I'm really thinking about working on a ODD bard with some new abilities, but I'm not sure how to handle them yet.   I think they shouldn't be vancian in nature, but a Bard or Spell Singer shouldn't be able to keep doing all of the different effects over and over continuously...  I'm thinking about some kind of fatigue system if you call forth powerful effects maybe.

Friday, July 5, 2013

Black Wizard White Wizard

I remembered something random from the earliest days of my gaming career.  When I was around 10 or 11, I had only played a few games of D&D at this point and the only gaming books I had read were "The Hobbit", the "Lord of the Rings" and a ton of kids fantasy books. 

Lacking an actual materials (which only one of us in our group owned any D&D books at that point) my buddy and I created our own game/comic book.  I remember we only used d6's and I was the only player and my friend was the DM.  I had two characters: Black Wizard and White Wizard.  

I explored "The Dungeon" and there might have been a "Castle" above the dungeon, where other people lived, but all I remember is little bits from the dungeon itself.  We would play and then the next day my DM, who was a pretty good artist would draw all the adventures.  I think maybe there was a real comic that was really similar that he had based all this on.  

The wizards he drew looked a lot like the one from Final Fantasy at the top, they had really big hats and little beady eyes.  One of them had a staff and the other a wand or rod or something.  The white wizard had control of the wind and could heal; the black wizard could create fire n lightning and might have had other powers.

Anyway, not sure how interesting all this is to anyone else.  When I think about these games/comics, we were just roleplaying, making the rules up, and just having fun with imagination.  When folks get into edition wars, and fights over what is good and bad in rules systems, we should just remember this kind of play from when you are a kid.  Rules don't matter, it is just having fun.

Monday, July 1, 2013

Treading "over" Illefarn

I finally got a chance to update my blog list with the blogs I'm actually reading which was good.  Now onto the whole reason for my post.

I'm using the old Under Illefarn adventure as the seed point for my new campaign.  I think Daggerford is a great starting point for this particular venture into the realms.  I'm going to have to lower the statistics for most of the NPC's - here is a quick approximate go at it:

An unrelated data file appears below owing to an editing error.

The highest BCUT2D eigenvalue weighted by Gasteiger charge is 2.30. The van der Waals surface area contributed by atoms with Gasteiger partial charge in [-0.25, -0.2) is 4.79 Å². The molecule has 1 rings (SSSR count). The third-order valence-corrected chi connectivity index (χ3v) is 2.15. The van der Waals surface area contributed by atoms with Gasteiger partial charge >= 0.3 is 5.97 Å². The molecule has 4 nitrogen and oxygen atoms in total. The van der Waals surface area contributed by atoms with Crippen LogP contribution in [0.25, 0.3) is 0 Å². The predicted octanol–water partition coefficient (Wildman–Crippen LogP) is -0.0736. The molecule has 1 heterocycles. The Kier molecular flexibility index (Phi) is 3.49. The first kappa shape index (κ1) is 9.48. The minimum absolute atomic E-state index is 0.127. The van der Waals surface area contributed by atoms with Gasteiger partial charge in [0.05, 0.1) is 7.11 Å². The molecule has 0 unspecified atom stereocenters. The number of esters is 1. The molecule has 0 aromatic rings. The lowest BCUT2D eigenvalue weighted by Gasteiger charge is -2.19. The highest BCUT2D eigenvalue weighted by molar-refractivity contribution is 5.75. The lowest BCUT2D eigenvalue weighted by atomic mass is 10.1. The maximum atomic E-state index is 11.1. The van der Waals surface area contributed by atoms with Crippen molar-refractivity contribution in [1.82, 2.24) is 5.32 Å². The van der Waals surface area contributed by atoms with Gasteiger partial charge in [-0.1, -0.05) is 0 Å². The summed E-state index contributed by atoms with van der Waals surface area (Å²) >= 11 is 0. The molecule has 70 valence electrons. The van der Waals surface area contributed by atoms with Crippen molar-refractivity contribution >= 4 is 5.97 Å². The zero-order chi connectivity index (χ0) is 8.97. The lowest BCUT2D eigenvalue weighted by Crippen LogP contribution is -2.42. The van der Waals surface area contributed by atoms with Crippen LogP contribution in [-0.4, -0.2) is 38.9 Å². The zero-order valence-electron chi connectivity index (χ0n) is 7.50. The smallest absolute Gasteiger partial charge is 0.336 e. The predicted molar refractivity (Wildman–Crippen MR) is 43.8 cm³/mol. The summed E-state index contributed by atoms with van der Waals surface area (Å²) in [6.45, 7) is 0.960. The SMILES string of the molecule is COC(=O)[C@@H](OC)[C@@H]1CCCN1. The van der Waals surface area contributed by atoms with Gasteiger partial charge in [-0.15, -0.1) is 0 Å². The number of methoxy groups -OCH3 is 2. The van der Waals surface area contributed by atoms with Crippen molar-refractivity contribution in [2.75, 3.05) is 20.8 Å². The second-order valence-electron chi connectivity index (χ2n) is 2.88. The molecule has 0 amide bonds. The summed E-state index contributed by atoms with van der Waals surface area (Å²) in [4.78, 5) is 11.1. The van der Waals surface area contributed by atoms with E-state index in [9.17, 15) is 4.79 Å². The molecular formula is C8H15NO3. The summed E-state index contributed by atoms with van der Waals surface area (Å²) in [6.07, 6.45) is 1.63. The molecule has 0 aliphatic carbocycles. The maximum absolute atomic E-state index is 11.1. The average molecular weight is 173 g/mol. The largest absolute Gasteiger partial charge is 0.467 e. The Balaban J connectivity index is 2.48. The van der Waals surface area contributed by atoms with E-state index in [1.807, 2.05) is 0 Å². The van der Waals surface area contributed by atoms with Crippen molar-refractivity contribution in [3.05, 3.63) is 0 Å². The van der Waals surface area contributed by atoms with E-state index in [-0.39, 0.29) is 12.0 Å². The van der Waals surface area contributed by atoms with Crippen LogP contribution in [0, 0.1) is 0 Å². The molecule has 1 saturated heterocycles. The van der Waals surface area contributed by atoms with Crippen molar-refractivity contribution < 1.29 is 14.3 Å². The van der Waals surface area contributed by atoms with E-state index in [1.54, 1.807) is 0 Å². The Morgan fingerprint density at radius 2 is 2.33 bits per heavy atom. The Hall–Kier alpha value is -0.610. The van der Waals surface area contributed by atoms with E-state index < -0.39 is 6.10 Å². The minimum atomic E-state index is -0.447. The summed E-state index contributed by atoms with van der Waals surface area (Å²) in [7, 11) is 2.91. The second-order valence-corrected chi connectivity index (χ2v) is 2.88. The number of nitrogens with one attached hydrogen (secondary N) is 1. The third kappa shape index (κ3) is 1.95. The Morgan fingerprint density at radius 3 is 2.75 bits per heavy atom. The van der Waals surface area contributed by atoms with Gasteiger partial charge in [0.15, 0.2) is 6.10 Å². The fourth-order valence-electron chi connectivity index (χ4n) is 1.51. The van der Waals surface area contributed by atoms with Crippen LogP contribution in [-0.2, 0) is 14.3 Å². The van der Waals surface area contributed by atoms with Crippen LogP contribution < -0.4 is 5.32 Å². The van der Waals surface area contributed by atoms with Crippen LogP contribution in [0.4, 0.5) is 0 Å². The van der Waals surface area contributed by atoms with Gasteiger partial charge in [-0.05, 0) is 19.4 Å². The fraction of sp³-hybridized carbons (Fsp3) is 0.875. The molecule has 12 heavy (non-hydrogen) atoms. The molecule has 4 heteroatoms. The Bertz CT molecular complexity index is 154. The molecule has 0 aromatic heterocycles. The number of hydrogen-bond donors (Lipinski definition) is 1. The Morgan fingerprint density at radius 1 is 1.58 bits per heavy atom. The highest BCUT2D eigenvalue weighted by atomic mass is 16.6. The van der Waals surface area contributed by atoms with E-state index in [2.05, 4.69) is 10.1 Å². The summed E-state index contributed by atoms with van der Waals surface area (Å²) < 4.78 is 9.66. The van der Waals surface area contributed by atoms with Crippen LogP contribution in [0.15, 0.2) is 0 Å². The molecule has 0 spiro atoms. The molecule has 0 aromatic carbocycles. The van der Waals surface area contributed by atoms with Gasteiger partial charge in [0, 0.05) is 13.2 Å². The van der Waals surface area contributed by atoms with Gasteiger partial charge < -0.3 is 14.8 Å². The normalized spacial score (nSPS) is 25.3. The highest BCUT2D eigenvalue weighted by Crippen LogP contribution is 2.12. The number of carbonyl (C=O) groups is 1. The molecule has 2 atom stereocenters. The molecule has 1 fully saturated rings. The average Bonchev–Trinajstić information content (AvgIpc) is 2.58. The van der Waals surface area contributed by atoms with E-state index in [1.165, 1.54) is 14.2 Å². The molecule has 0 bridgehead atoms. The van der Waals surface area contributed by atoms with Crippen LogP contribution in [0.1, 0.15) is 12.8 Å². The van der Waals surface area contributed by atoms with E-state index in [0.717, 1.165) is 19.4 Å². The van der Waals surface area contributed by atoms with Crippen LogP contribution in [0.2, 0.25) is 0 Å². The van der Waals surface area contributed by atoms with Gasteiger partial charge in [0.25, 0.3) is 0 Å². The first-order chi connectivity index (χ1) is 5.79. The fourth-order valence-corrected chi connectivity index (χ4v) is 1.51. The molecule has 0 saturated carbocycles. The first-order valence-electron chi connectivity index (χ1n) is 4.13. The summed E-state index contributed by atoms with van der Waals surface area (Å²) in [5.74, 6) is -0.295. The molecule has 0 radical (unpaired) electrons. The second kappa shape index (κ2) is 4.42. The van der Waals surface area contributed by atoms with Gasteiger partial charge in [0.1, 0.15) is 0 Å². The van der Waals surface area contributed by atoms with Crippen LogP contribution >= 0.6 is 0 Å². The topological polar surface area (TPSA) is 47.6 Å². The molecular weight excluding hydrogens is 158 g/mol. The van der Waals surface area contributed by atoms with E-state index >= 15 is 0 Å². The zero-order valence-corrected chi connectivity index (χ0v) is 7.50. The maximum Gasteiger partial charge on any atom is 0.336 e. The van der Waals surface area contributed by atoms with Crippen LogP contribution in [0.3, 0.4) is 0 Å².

Duke Daggerford - Fighter 4
Bronwyn - Wizard 3
Sir Llewellyn Long Hand - Fighter 6
Kelson - Fighter 4
Delfen Yellowknife - Wizard 5
Gydion - Wizard 8
Sir Elorfindar - Elf 8
Derval Ironeater - Dwarf 3
Fulbar Hardcheese - Halfling 4
Bando The Lame - Halfling Cleric 3 (Tymora)
Maerovyna - Cleric 5 (Chauntea)
Liam Sunmist - Cleric 2 Lathandar
Baergon Bluesword - Cleric 5 (Tempus)

My plan is to completely scrap the dungeon portion of the module.  Derval's dwarven family are down in the dungeon doing fun things, but I'm not going to invite the players to join in.

Instead I'm going to start the players on a couple of the militia based adventures all the while throwing out some hints about events going on around the surrounding area.  Here are a couple of rumors and threads, I'll work on more over time:

The recent lizardman attacks on surrounding keeps and towns may be spurred on by Yuanti snakemen and Naga from the marsh of Chelimber.  They worship a great snake god in the dark of night.  Are they using demon magic to infiltrate Daggerford?

A plague of small red dragons the size of horses has beset the lands north of waterdeep.  These dragons are obsessively collecting every piece of gold they can take from caravans, but where they take their treasure  and to what end is unknown.

The thieves guild has explosively returned to Waterdeep.  Rumors tell that they have assassinated at least half of the lords of Waterdeep, taken over the dungeons under Mount Waterdeep, and led a prison rebellion freeing most of the prisoners in the city.

Attacks originating from Dragonspear Castle have intensified.  The orcs and goblins are more organized than usual, could these attacks be infernally inspired?

Reports of missing persons abound in the streets of Waterdeep, what group or force could be responsible for these disappearances?

More ideas to follow....

I'd like to try to keep long term plans out of my mind for this game.  I just want to keep "plot" out of this game and just throw rumors and challenges at the players and see what happens.  I was listening to a podcast where the hosts were talking about their "plots" as GM's and I feel like they were really putting their players on the "rails" - I don't want to do that.